Economic uncertainty and the war in Ukraine are only some of the reasons that made 2022 quite a turbulent year for startups. Although the amount of capital invested last year saw a decline compared to the record-breaking 2021, there are still many early-stage companies with high-growth ambitions, looking for funding.
To address this gap, investment platforms have emerged as a popular option, modernizing the traditional wealth management industry and helping the local ecosystems of entrepreneurs. One such platform, SeedBlink, has been leading the way in Europe, with €60 million invested in more than 260 startups since its launch in 2020. To gain deeper insights into SeedBlink‘s latest developments and future plans, we spoke with Carmen Sebe, the CEO of the company.
Carmen discussed how the company’s new tools are benefiting both startups and investors, stating that they are making it easier for startups to raise capital and allowing investors to diversify their portfolios across a range of promising ventures. She also revealed how SeedBlink is positioning itself to take advantage of emerging opportunities in the startup ecosystem, including expanding its reach across Europe and investing in more diverse sectors. Carmen shared her perspective on how SeedBlink is adapting to the current economic environment, explaining how the company is working to mitigate risks for investors and startups alike.
The Recursive: Startup investing has been growing in popularity in recent years. What’s the status quo of the sector? How does the economic situation affect it?
Carmen Sebe, CEO of SeedBlink: Since 2020, startup investments and access to capital for early-stage enterprises have been two hot topics in the startup world. After the boom of investments and valuations, for the past 9 to 12 months we’re observing a decline in the number of deals and valuations due to the uncertain economic times across the globe.
One of the trends we see at SeedBlink is that many startups are joining our platform to raise a bridge round to help them develop their ideas further without having liquidity issues. For companies that already have developed a product and built a base of paying clients, we’re seeing a decrease in their run rates.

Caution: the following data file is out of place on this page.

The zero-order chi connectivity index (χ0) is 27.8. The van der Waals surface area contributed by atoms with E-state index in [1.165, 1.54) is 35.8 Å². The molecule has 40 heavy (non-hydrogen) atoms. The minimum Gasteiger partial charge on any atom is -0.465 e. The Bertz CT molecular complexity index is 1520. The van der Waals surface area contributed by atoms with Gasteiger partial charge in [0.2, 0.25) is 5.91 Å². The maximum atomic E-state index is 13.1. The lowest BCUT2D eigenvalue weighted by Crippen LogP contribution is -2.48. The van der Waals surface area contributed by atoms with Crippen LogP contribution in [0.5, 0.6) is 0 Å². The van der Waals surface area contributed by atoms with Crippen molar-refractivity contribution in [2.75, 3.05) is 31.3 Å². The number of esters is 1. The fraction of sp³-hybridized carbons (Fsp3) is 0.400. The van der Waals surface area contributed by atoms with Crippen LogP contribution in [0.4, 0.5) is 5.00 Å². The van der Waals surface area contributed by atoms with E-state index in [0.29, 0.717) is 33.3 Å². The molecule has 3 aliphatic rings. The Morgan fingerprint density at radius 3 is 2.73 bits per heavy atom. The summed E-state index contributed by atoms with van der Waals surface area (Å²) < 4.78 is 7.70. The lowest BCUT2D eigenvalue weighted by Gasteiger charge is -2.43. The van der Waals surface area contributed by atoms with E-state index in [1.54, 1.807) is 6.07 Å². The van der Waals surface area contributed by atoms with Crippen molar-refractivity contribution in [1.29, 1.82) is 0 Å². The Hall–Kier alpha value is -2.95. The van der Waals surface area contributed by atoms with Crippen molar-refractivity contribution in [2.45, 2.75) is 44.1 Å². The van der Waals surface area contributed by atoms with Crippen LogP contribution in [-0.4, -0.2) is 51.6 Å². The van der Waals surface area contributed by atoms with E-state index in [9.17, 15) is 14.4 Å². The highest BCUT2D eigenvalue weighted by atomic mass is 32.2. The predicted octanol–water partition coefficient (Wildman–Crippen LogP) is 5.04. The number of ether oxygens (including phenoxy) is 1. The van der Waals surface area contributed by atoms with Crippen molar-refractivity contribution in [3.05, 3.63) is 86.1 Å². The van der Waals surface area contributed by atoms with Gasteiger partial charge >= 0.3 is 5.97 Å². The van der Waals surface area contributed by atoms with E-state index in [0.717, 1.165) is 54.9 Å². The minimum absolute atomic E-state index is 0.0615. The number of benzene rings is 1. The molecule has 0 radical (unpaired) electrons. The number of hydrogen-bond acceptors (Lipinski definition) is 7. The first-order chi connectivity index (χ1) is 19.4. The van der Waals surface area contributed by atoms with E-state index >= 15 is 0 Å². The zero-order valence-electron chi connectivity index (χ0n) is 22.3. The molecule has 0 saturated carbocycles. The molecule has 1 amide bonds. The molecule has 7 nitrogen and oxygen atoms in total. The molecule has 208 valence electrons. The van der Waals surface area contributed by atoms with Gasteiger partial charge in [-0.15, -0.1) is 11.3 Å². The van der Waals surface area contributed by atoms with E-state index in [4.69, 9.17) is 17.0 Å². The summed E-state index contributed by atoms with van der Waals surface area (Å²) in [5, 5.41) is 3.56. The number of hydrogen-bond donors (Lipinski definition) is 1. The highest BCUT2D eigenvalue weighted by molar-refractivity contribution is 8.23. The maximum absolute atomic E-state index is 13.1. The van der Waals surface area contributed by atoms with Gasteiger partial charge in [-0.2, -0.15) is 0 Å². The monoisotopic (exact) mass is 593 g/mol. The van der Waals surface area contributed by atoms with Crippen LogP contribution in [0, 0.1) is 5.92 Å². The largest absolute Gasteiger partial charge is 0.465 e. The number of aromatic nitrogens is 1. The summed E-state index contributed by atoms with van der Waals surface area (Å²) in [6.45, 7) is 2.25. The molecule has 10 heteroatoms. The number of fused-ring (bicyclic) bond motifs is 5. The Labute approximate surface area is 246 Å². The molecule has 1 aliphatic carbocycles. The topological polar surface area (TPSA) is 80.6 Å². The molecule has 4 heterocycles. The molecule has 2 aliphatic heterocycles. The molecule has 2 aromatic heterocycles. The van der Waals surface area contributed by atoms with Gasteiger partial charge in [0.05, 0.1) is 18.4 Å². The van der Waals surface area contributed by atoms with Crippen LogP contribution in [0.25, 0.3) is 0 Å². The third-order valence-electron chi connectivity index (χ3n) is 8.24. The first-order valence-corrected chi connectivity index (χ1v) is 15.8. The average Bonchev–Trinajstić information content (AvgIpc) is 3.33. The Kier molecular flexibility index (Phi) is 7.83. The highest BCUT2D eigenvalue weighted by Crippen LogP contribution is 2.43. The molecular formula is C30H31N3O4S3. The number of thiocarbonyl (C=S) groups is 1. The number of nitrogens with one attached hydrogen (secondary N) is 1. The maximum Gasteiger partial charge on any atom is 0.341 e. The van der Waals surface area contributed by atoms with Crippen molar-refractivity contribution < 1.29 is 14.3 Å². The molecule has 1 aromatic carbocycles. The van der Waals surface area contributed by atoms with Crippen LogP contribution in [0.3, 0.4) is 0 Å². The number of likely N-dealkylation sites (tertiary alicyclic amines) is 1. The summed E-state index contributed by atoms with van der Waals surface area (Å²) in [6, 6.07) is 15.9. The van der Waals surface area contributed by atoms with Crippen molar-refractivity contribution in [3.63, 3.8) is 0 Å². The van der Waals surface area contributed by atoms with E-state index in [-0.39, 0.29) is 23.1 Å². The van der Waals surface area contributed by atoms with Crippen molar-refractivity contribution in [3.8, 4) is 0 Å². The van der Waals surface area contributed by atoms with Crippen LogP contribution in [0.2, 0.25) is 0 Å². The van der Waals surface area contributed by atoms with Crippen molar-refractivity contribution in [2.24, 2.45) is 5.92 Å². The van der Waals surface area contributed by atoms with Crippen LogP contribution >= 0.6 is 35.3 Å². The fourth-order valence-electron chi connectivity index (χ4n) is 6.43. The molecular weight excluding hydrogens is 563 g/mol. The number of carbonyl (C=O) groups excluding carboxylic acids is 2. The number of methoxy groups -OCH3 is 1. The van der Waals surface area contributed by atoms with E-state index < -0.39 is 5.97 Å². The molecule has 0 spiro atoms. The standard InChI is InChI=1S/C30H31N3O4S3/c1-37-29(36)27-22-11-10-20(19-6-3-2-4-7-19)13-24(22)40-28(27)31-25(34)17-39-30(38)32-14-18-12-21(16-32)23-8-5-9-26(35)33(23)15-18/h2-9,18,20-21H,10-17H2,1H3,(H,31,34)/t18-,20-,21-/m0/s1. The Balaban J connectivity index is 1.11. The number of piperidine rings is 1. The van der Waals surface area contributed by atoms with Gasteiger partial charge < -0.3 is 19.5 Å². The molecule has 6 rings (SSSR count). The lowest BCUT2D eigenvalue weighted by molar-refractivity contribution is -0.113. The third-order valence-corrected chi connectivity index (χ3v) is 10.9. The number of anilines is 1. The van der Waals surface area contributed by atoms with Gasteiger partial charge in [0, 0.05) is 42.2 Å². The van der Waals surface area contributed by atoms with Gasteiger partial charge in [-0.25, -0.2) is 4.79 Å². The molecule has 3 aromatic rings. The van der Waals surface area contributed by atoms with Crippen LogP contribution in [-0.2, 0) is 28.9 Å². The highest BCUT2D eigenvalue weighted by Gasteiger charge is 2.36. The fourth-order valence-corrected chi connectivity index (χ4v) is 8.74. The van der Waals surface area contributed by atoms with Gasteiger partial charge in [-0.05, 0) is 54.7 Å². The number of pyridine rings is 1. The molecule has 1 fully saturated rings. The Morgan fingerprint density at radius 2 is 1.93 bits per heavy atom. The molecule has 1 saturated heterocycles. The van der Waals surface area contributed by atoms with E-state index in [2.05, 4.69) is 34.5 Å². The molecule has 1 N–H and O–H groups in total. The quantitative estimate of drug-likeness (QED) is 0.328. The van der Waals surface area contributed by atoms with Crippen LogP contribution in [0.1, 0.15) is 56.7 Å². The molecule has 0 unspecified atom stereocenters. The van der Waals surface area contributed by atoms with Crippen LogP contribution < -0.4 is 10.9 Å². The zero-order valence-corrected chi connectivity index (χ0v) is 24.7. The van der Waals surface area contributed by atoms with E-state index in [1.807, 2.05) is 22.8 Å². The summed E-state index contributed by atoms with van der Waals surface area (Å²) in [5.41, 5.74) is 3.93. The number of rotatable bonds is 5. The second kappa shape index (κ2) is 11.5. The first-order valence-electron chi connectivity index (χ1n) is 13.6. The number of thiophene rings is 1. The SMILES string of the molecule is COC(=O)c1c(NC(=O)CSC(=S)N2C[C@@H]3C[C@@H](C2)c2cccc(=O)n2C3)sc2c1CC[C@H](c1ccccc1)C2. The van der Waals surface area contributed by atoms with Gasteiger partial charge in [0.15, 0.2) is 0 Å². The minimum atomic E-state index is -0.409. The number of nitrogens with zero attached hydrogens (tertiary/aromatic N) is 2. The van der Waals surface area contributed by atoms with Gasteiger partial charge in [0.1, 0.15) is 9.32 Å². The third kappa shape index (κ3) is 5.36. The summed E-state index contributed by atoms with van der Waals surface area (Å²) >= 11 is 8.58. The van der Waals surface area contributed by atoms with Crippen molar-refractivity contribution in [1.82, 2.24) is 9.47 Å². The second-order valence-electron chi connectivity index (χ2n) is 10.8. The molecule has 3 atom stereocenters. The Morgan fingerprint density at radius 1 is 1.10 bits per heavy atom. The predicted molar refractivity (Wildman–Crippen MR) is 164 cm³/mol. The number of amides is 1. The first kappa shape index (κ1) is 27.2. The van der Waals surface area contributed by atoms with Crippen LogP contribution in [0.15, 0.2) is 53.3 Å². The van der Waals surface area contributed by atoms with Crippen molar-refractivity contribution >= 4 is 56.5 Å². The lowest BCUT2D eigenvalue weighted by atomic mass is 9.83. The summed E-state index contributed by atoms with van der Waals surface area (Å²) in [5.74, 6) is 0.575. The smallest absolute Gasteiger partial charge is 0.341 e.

In 2022, SeedBlink expanded to new markets and got licensed under the European crowdfunding regulation. What was the impact of these developments on SeedBlink? Where is the company at the beginning of 2023?
Carmen Sebe: The licensing we received played a huge role in the development of SeedBlink. Being certified under the European crowdfunding regulations is an official confirmation of our trustworthiness and that we respect the best practices for fostering a fair investment ecosystem, helping both investors and founders. As we embarked on international expansion, and also being licensed under ECSPR, allowed us to increase the volume of cross-border capital invested by 50%. Compared to the same period in 2022, we managed to increase the total number of investors on SeedBlink 3-fold.
Amidst the current economic crisis, SeedBlink is still on a positive growth trajectory, as we managed to improve the amounts invested through the platform by over 10% in the first quarter of 2023, compared to Q4 of 2022.
One of the new additions to the company’s portfolio is the SeedBlink Trust GmbH. What are the most significant benefits for investors and startups from using the new entity?
Carmen Sebe: With the introduction of SeedBlink Trust GmbH, we’re following our goal to become one of the leading European co-investment platforms. This allows for easier and friendlier management of equity investment projects, focusing on primaries, follow-ons and secondaries. To achieve this, we built an infrastructure to sustain the internationalization of our platform and comply with the regulatory requirements. We decided to transform our business model and transition from a Romanian SPV to an international GmbH.
SeedBlink Trust GmbH is our company registered in Austria. With the new entity, we make the investment process easier. Previously, there were a minimum of 6 steps to be completed for an investment, and we reduced it to only 3. Providing a shorter closing time of a funding round is another benefit for startups, as we are going to reduce it to 3-4 weeks.